This post is part of the current Patheos blogger roundtable on Matthew Levering’s latest book from Baylor Press.
Anyone familiar with Matthew Levering must wonder to themselves, how does he write so much? Levering produces several thesis-type books per year, on top of teaching and editing a major journal (and other collected volumes). At least part of the answer, it seems to me, is that Levering has found a format that works for him. It started already in his doctoral thesis and has continued to form the basis of the majority of his books: Levering takes a contemporary problem in theology and puts today’s scholarship on the question into dialogue with Thomas Aquinas. In Levering’s latest work, Jesus and the Demise of Death: Resurrection, Afterlife, and the Fate of the Christian, Levering employs Thomas’s eschatology to clarify several contemporary questions about ‘end things.’ In Chapter 1, Levering addresses Aquinas’s view of Christ’s descent into hell on Holy Saturday. I found this intriguing because Thomas, at least in my experience, is rarely invoked in contemporary debates on this topic.
Scripture talks in many ways and many places about an intermediate state for those who die before Christ’s death and resurrection. On this Levering is agreed with contemporary scholars like the Anglican Bishop N. T. Wright and the Orthodox Metropolitan Hilarion Alfeyev. But Levering is not willing to affirm, with Wright, that such a state is uniform for all the saved – this is to abstract eschatology too much from history – nor is he willing to grant, with Alfeyev, that such a state offers a second chance at salvation – which would seem to imply a kind of second personal history. Levering desires that the intermediate state reflect the real choices made by human persons in their one and only personal history and so it will be experienced differently by different individuals without being a new history that offers “another life – with the same fundamental choice at stake” (p. 22) as the first.
It is important to note, then, that “hell” in this case does not mean exactly what it means for those of us living after Christ’s death and resurrection. (Hence the idea of the rough equivalence of “hell” or “the dead” in the creed pointed out by Ratzinger.) Heaven, hell, and purgatory cannot properly exist prior to Christ’s passion. In fact, and here Aquinas agrees with Balthasar and Ratzinger, though he never says so very explicitly, heaven, hell, and purgatory are constituted by Christ’s descent in to hell, that is, by his encounter with the dead in the intermediate state. Christ is the Omega, the end of all things. As such, perhaps the most useful way to think about eschatology is as encounter with Christ.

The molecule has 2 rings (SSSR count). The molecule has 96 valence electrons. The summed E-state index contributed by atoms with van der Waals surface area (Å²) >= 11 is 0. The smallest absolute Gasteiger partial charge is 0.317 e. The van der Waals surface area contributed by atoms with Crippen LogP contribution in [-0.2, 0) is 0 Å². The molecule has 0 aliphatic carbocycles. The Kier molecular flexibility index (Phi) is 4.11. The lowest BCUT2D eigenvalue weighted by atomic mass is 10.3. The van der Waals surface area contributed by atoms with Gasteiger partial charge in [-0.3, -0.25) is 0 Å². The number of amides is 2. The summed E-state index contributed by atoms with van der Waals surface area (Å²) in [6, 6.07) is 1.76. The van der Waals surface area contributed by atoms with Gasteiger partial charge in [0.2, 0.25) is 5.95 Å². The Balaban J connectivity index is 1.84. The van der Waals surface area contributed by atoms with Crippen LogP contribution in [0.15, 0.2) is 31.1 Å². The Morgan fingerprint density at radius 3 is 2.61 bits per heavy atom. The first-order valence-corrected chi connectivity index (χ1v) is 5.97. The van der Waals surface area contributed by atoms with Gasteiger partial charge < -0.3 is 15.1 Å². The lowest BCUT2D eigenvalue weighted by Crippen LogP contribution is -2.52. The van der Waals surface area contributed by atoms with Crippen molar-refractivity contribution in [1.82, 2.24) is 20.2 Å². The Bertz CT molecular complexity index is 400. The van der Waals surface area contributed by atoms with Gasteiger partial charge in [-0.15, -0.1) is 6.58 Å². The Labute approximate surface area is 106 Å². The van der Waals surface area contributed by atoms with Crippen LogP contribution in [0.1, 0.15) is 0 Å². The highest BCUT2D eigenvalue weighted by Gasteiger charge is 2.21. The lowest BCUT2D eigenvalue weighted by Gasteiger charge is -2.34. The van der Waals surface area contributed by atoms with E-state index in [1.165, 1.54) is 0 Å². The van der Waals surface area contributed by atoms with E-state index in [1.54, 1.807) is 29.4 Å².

As Levering writes, pace Wright,
In other words, for those prepared to meet Christ, the encounter with him is itself the beginning of heaven. (I say “beginning” because they still await the resurrection of the body, something with which Levering deals in Chapter 2, Christ’s own resurrection, and Chapter 7, our resurrection.) Among those, however, who are not ready to meet Christ, there are two groups. Hell, as an intermediate state, can become hell as eternal and definitive separation from God for those whose rejection of Christ in their lives is made explicit by their encounter with Him. Those, on the other hand,
Aquinas does not think that all the inhabitants of the intermediate state are in the same condition. Due to the grace of the Holy Spirit, the “great cloud of witnesses” (Heb 12:1) is ready for Christ at his coming into the intermediate state. But others are not. (p. 24)
whose love is still divided . . . undergo in the intermediate state a further purification of their loves. Aquinas comments that “they who were such as those who are now in Purgatory, were not set free from Purgatory by Christ’s descent into hell.” [ST III, q. 52, a. 8] This does not mean that Christ’s presence had no impact on those who as yet could not fully welcome him. It simply means that they were unable to fully welcome him, and his love worked, as it always does, to heal them of this deficiency. (p. 25)
In other words, far from freeing them from purgatory, Christ’s descent inaugurates their purgatory. Purgatory is the encounter with Christ himself and his purifying love for us that exposes our divided hearts for what they are. And exposing evil is the first step in healing its effects. Is this not the dynamic highlighted in Scripture?
This is the judgment, that the light has come into the world, and men loved darkness rather than light, because their deeds were evil. For everyone who does evil hates the light, and does not come to the light, lest his deeds be exposed. (John 3: 19-20)
The real truth hidden in the language of a “second chance” after death, then, is not that we get a kind of mulligan on life but rather that that which was only implicit in this life becomes explicit in the presence of Christ. In him who is Truth, there will be no ambiguity. Christ’s descent to the lowest reaches of human existence is revelatory. It tells us who we really are. And for those willing to look honestly at such revelation – which for most will include a degree of personal purification – it is salvation.
Readers may also be interested in my Good Friday reflection from last year: Good Friday: Why Did Jesus Have to Die?
Brett Salkeld is a doctoral student in theology at Regis College in Toronto. He is a father of three (so far) and husband of one. He is the co-author of How Far Can We Go? A Catholic Guide to Sex and Dating and the author of Can Catholics Evangelicals Agree about Purgatory and the Last Judgment?